Under Heaven, out today in paperback, is Guy Gavriel Kay’s most recent novel. It’s an epic work of genre-bending, neither quite fantasy nor quite historical fiction. The book is set in Kitai, a kind of alternate-universe Tang Dynasty-era China. Shen Tai, the second son of the recently deceased General Shen Gao, has elected to spend the duration of his mourning period in the wasteland of Kuala Nor. One by one, he’s burying the dead left to rot in the aftermath of a war fought between the Kitai and their neighbors, the Tagurans: a Sisyphean task he has no illusions he’ll ever complete.
At the end of the two-year mourning period, he’s unexpectedly rewarded for his labors. A messenger brings him the tidings that Cheng-wan, the White Jade Princess of neighboring kingdom Tagur, has bestowed upon him the priceless gift of two hundred and fifty Sardian horses. The horses are as much a burden as a reward; suddenly, Shen Tai is a very wealthy man, with the power to influence events across the empire—whether he wants it or not. And, as he finds out when an assassin shows up hot on the heels of the messenger, not everyone is happy about his sudden rise to glory.
MASSIVE SPOILERS ALERT
Guy Gavriel Kay is a fantasist who’s managed to accomplish that rare feat of being both critically acclaimed and popularly beloved. (I’m a bit embarrassed to admit this is the only book of his I’ve read, an egregious fault I shall soon be remedying.) His skills as a worldbuilder are extraordinary; he’s brought to life not just Kitai, with its intense political intrigues, rich culture, and vivid landscapes, but a whole host of lands that surround it. The novel’s action is loosely modeled on the final years of Emperor Xuanzong’s reign over China, and Kay captures beautifully the magnificent, doomed splendor of a corrupt empire in the twilight of its glory. His poet-jester Sima Zian is a veritable coup of characterization: a wry, charming commentator on the movement of history whose excessive appetites belie the compassionate and wise observer underneath. Though Kay’s descriptions of Tai’s political dilemmas can get a bit heavy-handed (and I did tire of being told just how valuable those Sardian horses were), his depiction of a world where every sentence, every gesture conveys multiple layers of meaning, and a misspoken word can mean a swift and painful death, is riveting. For a novel so long on scope, there’s really very little plot until the final third, when events snowball toward an inevitable tragic end. It’s strong characterization and the interweaving of relationships between the characters that propels the novel forward and elevates it above the level of a magnificent but static set piece.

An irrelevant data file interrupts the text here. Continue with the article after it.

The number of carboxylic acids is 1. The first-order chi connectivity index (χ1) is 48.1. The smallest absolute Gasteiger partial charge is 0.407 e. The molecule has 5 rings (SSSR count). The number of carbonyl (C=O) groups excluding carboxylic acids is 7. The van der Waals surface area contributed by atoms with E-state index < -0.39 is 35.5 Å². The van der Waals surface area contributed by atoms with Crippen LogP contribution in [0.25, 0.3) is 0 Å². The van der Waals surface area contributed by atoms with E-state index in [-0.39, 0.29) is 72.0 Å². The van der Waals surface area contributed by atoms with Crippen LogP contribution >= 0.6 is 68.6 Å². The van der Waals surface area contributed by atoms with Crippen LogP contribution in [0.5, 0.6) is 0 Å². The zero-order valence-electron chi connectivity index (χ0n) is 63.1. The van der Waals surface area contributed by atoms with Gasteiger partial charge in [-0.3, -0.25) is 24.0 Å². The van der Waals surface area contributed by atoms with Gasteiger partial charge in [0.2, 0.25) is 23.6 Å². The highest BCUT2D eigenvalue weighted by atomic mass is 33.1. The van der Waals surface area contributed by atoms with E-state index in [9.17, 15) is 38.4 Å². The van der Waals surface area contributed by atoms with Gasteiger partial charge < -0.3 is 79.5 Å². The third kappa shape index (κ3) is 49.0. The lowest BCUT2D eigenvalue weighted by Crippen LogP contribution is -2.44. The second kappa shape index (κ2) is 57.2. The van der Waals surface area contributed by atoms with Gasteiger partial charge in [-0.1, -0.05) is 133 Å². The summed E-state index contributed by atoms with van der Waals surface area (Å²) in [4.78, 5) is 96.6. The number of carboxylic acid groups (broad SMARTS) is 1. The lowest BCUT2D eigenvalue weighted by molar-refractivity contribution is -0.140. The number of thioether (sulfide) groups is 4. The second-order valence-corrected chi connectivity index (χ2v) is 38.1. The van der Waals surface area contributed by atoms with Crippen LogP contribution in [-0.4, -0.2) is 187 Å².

I had some troubles, however, with Under Heaven’s female characters. The Precious Consort Wei Jian (whose story closely follows that of real-life imperial concubine Yang Guifei) is complex and believable as an ambitious woman whose only route to power is through her physical beauty and ability to manipulate those around her. She’s a brilliant combination of capriciousness and determination. Kay deftly shows us that an iron will is only thinly veiled beneath her veneer of graciousness. But she’s still fully human, as generous as she is ruthless, and it’s impossible as a reader not to become as besotted with her as the Kitans seem to be.
The other main female characters were less compelling and ultimately disappointing. Kay seems to have an inexplicable desire to see the surviving main characters happily paired off at the end of the novel’s action, a move that makes little sense in terms of their characters. Shen Li-Mei, Tai’s sister, is as tough and independent as a woman in her position—high-born and basically a commodity to be traded for political gain—can be; yet at the novel’s end she trots off to the capital to pursue the affections of a man who once molested her at a party. The courtesan Spring Rain, Tai’s onetime lover who’s bought by the ill-fated imperial adviser Wen Zhou (Tai’s rival in both love and politics), ends up in an equally sudden and improbable marriage that arrives out of nowhere. Wei Song, one of the fierce and legendary Kanlin Warriors who Tai hires as his personal guard, progresses from a ferocious and totally competent warrior to a woman who throws aside her career without hesitation to spend the rest of her life with Tai a few sentences after she learns he loves her (and, considering that admission is mere pages after he’s mourned the loss of Spring Rain, the woman he’s loved throughout the novel, it comes as a bit of a surprise).
Kay has a real gift for creating compelling female characters struggling to determine the course of their lives in a world where women are little better than chattel, and it’s a letdown to see him drop that at the end for the dubious benefits of matrimonial bliss all around. It’s a disservice to his readers, and a disservice to his own work: he has no problem elsewhere with ambiguity and loss. Smart readers expect satisfying endings, not happy ones. “The empire might be in shambles, but at least everybody’s married” rings a false note in a novel that deals so well with the arbitrary hand of fate and the wilderness of loose ends and unfinished stories that make up what we call history.
In some ways, I suppose that’s the peril of setting out to write a truly ambitious book: the challenge of creating an ending worthy of the world you’ve built can be nearly insurmountable. As a reader, I’m always more interested in the work of writers who dream big and take risks, and though Under Heaven’s final pages left me cold, the rewards of the book more than balanced out my frustrations. I’m delighted to have been introduced to Kay’s work, and I’m looking forward to reading more.
The Rejectionist writes about things. She blogs at www.therejectionist.com.